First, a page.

Every now and then I go into the kitchen, get a pack of frozen veg out the freezer, and press it to my mouth for 10 to 15 seconds. The dog is definitely puzzled.
Hands up any reader who remembers the completely agonizing shock of the first time you tried to pluck your eyebrows? (or, worse, had a ruthless friend behind the tweezers) – the frozen disbelief that one tiny hair could have been wired to the mains of your brain, and routed via your deepest pain centres? Well, I found a worse shocker today. No, seriously.
Quick background. In the last three months, I have lost two and a half stone (35 pounds or approximately 15 kgs) (work-related stress, long story) which I was pretty pleased about as there’s this little wedding event coming up which I may have mentioned, oh, only 20 or 30 times since last year. Apart from the fact that I keep having to change my mother-of-the-bride outfit, I’ve been quite chuffed about it. However, I noticed a few days ago that the new creases from my mouth to my chin make me look like a cross between Deputy Dawg and Charlie McArthy. The pretty name given to these is Marionette creases. Aw. That’s sweet. Not. THEY HAVE TO GO.
So I went to Twitter—as one does—and shrieked for help and lovely Jacqui said just stay animated and nobody will notice (it is a twelve hour wedding. I doubt the bride will manage to stay animated for twelve hours, but her feeble old mum sure as hell won’t) and lovely Charlie suggested Juvederm. As a joke.
So, here’s what happens with dermal fillers. You register your phone number and a clinic calls you back and gives you a nice low appealing quote for which price you will be turned into Cinderella for 6 to 9 months. Then you go in and the Marchioness de Sade who is about to do the work triples that quote. You need, she says, cheek plumpers (£700) and lip filler (£180) and marionette crease fillers (£370) You haggle. You end up paying more than you wanted for an effect that will last for a shorter time – 3 to 6 months. Then the sadist giggles fiendishly and says ‘this may nip a bit.’
I’m no stoic. My shrieks and howls for mercy probably reached Australia. I still have nail-shaped crescents in the palms of my hands, three hours later. I told her she could stop but she said I’d paid for the whole injection so I might as well have it.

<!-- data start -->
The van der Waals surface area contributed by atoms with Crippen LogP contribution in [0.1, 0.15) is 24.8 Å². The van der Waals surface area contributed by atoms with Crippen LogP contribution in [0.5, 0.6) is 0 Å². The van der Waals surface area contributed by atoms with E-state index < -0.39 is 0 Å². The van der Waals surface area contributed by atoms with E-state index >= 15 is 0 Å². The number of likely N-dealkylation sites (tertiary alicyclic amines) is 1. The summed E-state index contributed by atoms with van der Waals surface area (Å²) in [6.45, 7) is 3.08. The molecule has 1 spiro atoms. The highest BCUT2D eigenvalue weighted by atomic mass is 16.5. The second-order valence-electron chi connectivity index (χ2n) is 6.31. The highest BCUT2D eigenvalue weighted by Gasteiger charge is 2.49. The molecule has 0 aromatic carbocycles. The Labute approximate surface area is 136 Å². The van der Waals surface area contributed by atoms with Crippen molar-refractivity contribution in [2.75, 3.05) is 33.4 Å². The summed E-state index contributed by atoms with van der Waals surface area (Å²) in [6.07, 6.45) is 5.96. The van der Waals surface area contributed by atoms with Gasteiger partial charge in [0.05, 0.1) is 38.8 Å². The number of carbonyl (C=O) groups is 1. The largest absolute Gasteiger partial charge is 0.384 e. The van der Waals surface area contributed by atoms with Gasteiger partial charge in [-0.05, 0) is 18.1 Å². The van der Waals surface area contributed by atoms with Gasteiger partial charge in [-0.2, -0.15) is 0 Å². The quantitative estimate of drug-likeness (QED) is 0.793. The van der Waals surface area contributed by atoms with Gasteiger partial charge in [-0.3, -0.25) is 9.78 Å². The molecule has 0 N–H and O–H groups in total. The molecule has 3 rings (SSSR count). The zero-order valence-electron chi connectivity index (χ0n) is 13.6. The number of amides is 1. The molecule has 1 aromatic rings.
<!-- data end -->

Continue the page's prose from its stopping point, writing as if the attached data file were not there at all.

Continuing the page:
No, no, let me inject the rest into you. Please.
There’s that nasty moment or two when she looks startled, gets cotton wool, puts it to your face and says ‘just press on that for a minute or two’, that was also fun.
Okay, wild exaggerations aside, it does indeed nip a bit. It nips a lot, and you don’t get used to it. Despite anaesthetic cream, and a mild anaesthetic built into the product, it stings like buggery. That dentist jag that stings for a second or two? More. For longer.
Then you get up to look at yourself in the mirror and all is instantly forgiven. The skin may be red and fetchingly dotted with the occasional spot of blood, but Deputy Dawg has been told to voetsek and Charlie McArthy is no more.
Those mild anaesthetics wear off as you drive home and right now I’m not smiling, talking or eating. No makeup allowed before tomorrow. The redness, bruising and swelling, despite all the frozen vegetable smooching, is ongoing although I sneakingly rather like the trout mouth, I think it suits me. But in a week, two at the most, I will be looking exactly the way I did before, as far as the rest of the world is concerned, just a bit more rested. And that’s fine. If I just look the way I did in the mirror straight after the procedure I’ll be ecstatic, it took 10 years off and is worth every penny. I recognized the woman in the mirror as an old friend I haven’t seen in a good while.
She said at the end that the next time we should try the £700 cheek plumpers. NEXT time? Aye, right. They could pay me £400, or £700 or up to £1000, I won’t be doing it again.
(Okay, over £1000, I’m probably listening.)